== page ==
Review: "Mark Felt" feels a bit underwhelming
looks at the man behind Deep Throat
As a lifetime Federal Bureau of Investigation agent and No. 2 to J. Edgar Hoover, Mark Felt was not exactly an ordinary man, but he was, it seems, a highly unlikely candidate to topple a presidency. Felt was the man behind Deep Throat, the Watergate whistleblower who led Bob Woodward and Carl Bernstein to the explosive truth behind that break-in. He lived only as a shadowy mystery in the popular imagination until he gave up his long-held secret in 2005, a few years before he died. By then what he represented had already transcended anything an actual human could live up to.
It’s not a surprise then that the fictionalized telling of his story in “Mark Felt: The Man Who Brought Down the White House “is a little underwhelming. The mundanities of the truth could hardly be as sexy as decades of intrigue and mythology enshrined in history and the enduring greatness of “All the President’s Men.” But director Peter Landesman (“Concussion”) and star Liam Neeson nonetheless manage to weave together a fairly compelling (if disputed ) tick-tock of how it all went down from Felt’s purview.
And it all started with a slight. We’re introduced to Felt in his ordinary suburban home, getting ready for another day of work at the Bureau. He’s a tall and softspoken man who hides the dirty secrets of the country, and his organization, behind a stoic poker face. A few characters at the outset tell him (read: us) how loyal and reliable and competent he is — a “golden retriever” for whomever is in power. When J. Edgar Hoover dies, Felt is passed over for that top position in favor of Nixon favorite L. Patrick Gray (Marton Csokas) — a mighty snub that sows the seed of discontentment in Felt.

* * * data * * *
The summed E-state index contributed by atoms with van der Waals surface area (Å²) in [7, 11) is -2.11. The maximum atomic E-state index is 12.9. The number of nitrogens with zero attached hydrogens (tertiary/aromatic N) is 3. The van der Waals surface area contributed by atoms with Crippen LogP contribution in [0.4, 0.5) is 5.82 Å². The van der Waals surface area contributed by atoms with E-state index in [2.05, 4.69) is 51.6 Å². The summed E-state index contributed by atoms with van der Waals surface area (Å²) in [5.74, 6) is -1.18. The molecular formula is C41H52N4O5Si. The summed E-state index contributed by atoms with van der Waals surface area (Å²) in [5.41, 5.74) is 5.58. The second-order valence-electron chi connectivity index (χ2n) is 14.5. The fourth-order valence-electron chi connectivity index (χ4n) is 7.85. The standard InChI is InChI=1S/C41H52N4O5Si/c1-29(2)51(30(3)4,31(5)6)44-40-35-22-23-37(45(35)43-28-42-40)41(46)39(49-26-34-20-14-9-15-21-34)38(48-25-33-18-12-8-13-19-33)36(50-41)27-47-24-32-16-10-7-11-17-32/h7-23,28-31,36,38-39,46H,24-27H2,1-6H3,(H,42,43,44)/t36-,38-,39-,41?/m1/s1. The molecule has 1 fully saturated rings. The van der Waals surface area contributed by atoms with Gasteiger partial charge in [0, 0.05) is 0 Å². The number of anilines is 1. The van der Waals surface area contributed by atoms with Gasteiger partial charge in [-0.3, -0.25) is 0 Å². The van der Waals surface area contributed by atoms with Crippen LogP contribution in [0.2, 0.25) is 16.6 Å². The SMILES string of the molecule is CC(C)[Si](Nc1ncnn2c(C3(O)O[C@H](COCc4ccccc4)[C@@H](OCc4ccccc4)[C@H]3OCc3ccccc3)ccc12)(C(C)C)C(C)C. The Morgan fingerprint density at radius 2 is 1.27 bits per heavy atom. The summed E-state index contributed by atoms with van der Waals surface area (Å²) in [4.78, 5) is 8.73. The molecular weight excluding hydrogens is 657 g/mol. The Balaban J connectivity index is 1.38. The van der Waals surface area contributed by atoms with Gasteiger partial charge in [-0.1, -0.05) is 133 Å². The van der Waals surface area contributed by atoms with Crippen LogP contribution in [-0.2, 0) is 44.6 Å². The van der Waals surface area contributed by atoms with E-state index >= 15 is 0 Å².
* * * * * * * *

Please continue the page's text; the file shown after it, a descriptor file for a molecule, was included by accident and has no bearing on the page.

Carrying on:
A little over a month after Hoover’s death is when those five men are arrested for breaking into the Democratic National Committee headquarter in the Watergate complex. The peculiar facts of the case raise eyebrows at the FBI, but then the White House starts attempting to interfere with what should be an independent inquiry. So Felt takes it upon himself go another route — to the press.
As Felt, Neeson is understated and convincing despite his tendency to drift in and out of his native Irish accent. He’s also dealing with more than just executive office corruption. On the home front, his grown daughter has been missing for a year, which has put a strain on him and his wife, Audrey (Diane Lane). While it’s understandable why Landesman has included this background, it also feels very tacked on and insufficiently explored to have much of an impact. At the very least, it could have been cut for length.
The film is at its best when it is dealing with the central story, which can also at times feel like a bit of a repetitive slog. Felt’s fellow agents are not much more than suits, distinguishable only by the fact that they’re portrayed by recognizable actors ( Josh Lucas, Tony Goldwyn, Ike Barinholtz, Brian d’Arcy James) and while the day-to-day of what was happening at the FBI is a compelling slice of history, as a film it can feel a little dry.
Largely absent from the story are those two central media figures, Woodward and Bernstein. They are there in spirit, and in print, and Woodward ( Julian Morris) gets a brief moment as a nervous and confused young thing meeting with Felt in an empty garage providing a sort of cinematic referendum on the story as told from their point of view. Although stylistically, Landesman has clearly subscribed to the muted colors and mood set by Alan J. Pakula and Gordon Willis in “All the President’s Men.”
The shadow of that film is a handicap, but more so, “Mark Felt” the movie just never rises to the level of its own story.
Liam Neeson in “Mark Felt: The Man Who Brought Down the White House.”
Diane Lane and Liam Neeson